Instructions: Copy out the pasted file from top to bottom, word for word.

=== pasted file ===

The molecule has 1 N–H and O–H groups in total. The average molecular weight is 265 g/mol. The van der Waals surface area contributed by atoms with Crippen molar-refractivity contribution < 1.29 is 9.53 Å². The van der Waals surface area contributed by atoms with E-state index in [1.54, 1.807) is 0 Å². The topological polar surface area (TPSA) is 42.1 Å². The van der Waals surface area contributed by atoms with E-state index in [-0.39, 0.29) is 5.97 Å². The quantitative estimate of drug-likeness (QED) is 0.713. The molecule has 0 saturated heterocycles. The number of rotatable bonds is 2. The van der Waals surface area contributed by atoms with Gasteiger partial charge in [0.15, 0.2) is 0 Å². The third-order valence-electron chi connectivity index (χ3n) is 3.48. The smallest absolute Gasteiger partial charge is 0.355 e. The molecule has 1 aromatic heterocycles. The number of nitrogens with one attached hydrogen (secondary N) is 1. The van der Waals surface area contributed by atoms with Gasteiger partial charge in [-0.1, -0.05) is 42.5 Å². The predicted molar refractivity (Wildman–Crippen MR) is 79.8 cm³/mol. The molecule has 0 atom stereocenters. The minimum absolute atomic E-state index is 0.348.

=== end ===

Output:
The molecule has 1 N–H and O–H groups in total. The average molecular weight is 265 g/mol. The van der Waals surface area contributed by atoms with Crippen molar-refractivity contribution < 1.29 is 9.53 Å². The van der Waals surface area contributed by atoms with E-state index in [1.54, 1.807) is 0 Å². The topological polar surface area (TPSA) is 42.1 Å². The van der Waals surface area contributed by atoms with E-state index in [-0.39, 0.29) is 5.97 Å². The quantitative estimate of drug-likeness (QED) is 0.713. The molecule has 0 saturated heterocycles. The number of rotatable bonds is 2. The van der Waals surface area contributed by atoms with Gasteiger partial charge in [0.15, 0.2) is 0 Å². The third-order valence-electron chi connectivity index (χ3n) is 3.48. The smallest absolute Gasteiger partial charge is 0.355 e. The molecule has 1 aromatic heterocycles. The number of nitrogens with one attached hydrogen (secondary N) is 1. The van der Waals surface area contributed by atoms with Gasteiger partial charge in [-0.1, -0.05) is 42.5 Å². The predicted molar refractivity (Wildman–Crippen MR) is 79.8 cm³/mol. The molecule has 0 atom stereocenters. The minimum absolute atomic E-state index is 0.348.